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If you’ve subscribed to my email newsletter, you know the joys (okay, the convenience) of getting special offers, updates on the latest models, and the ability to ask me questions. Since I figure that most people will have similar questions, I like to post the answers in public, too (after asking permission). This latest question concerns how to charge your hearing aids while traveling, something I hadn’t thought about yet:
My wife and I travel often enough, including overseas. My question: Since the rechargeable aids have to be charged daily, how do you handle that? Traveling in the U.S. and overseas with different electrical currents. We don’t have an IPhone, cell phone, etc and are not (while traveling) near a computer with a USB port.
In other words: how do you charge your hearing aids when traveling?
I’ve got two answers this time. One is simply a new type of hearing aid I found around the same time I started answering this question, and the other question applies to everything you’re charging while traveling.
The best Hearing Aids for traveling
If you’ve bought a pair of rechargeable hearing aids in the last two years, there’s a good chance your hearing aids came in a charging case. This charging case is perfect for travel, as the case itself recharges your batteries. When you’re still looking for hearing aids and plan to travel, make sure you get such a hearing aid. I’ve listed all those options under the travel category. For a quicker review, let me sum up the best hearing aids for travel:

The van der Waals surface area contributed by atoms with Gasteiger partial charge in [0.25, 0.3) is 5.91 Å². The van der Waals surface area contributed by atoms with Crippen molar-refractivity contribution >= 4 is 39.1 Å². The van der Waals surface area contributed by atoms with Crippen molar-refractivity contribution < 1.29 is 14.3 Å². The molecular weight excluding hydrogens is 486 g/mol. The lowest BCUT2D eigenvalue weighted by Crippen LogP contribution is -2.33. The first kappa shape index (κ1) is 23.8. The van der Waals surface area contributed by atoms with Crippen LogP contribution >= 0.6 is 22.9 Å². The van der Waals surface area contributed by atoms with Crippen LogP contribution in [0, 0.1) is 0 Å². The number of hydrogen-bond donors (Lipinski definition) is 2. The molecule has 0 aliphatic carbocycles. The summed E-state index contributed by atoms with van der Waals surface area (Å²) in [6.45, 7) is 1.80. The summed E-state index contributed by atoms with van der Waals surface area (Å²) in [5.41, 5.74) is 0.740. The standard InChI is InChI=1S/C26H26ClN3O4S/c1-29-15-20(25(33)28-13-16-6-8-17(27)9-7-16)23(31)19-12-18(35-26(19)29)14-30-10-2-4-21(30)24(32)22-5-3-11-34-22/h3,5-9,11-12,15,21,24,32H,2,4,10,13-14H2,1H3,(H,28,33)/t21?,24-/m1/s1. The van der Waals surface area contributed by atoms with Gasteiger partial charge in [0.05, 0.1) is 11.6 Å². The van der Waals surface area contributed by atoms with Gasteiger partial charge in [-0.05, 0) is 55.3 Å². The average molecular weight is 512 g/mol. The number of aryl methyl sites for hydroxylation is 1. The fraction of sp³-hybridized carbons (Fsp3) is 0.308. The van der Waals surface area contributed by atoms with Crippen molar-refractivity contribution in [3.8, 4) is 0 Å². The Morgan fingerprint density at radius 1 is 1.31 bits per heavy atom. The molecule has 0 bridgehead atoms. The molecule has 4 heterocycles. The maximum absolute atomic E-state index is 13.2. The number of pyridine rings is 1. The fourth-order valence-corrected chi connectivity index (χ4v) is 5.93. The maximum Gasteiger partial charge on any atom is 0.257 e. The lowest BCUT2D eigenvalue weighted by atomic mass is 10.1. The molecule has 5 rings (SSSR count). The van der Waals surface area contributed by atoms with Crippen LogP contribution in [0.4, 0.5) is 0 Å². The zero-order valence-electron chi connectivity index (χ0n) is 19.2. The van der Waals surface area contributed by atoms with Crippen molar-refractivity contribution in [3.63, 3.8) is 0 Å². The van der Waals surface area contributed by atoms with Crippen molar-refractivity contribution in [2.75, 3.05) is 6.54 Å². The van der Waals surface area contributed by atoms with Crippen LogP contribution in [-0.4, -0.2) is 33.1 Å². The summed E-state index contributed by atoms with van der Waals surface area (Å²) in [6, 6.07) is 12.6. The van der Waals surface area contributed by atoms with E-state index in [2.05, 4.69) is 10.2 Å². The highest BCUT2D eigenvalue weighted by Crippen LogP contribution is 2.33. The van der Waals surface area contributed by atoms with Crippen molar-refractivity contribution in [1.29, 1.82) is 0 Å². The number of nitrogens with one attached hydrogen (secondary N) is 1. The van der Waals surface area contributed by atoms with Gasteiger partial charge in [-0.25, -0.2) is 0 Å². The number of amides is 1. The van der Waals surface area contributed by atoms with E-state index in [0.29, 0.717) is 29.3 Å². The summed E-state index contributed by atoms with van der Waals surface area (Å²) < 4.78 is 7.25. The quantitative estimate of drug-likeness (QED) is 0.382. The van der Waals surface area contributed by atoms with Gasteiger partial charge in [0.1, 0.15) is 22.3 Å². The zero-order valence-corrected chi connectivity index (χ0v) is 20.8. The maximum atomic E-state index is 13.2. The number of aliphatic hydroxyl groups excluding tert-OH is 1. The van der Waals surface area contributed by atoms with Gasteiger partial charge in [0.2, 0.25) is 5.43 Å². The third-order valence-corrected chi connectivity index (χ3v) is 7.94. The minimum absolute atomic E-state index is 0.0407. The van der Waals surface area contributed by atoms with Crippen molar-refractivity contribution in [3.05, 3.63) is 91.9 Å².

- Lexie Bose B2: the single best OTC hearing aid also comes with a travel case option, giving you peace of mind while traveling.
- Lucid Hearing fio: this CIC model comes in a travel case that recharges your batteries multiple times.
- Neosonic B10: a budget option that gives you a fine all-round hearing aid with a travel case.
How to charge your hearing amplifiers while traveling with a USB cord
Now, that’s a bit of a lame answer if you already have a rechargeable hearing amplifier. You can’t just buy a new pair because you’re traveling a lot. So here’s the answer for the rest of you, in a few bullet points. For this, I will assume you charge your hearing aids using a USB cord. This is a cord where you plug one end into your charging station or hearing aid, and the other end into a little block that goes into your outlet. The part that goes into the block can go into any USB port. You find such ports in laptops or as a stationary USB port offered in airports, cars, and similar places.
- Most ways you travel will provide a USB charging place nowadays. Airplanes have USB ports around your seat, any car you rent will have a USB port, and even some trains or buses abroad will offer a USB port around. Simply pop the outlet-part of your cord out of the block and into the USB port that’s offered. This way you can charge your hearing aids while traveling to Europe or other faraway destinations.
- For your destination itself, you can usually use a ‘local’ block to charge your devices. When my family and I travel to Europe, we bring our USB cords, and buy the blocks that go into the local outlets at a general store for the equivalent of a few dollars. This is the easiest way to charge your hearing aids in the UK, Asia, or anywhere else. Alternatively, you can bring a universal outlet adapter.
- Finally, you can bring a power bank with you. This is essentially a battery you carry with you. That way, you can always charge your hearing aids (and your phones, tablets, and other devices). Getting a solar-powered model makes it even easier, because you won’t have to find a way to charge your power bank.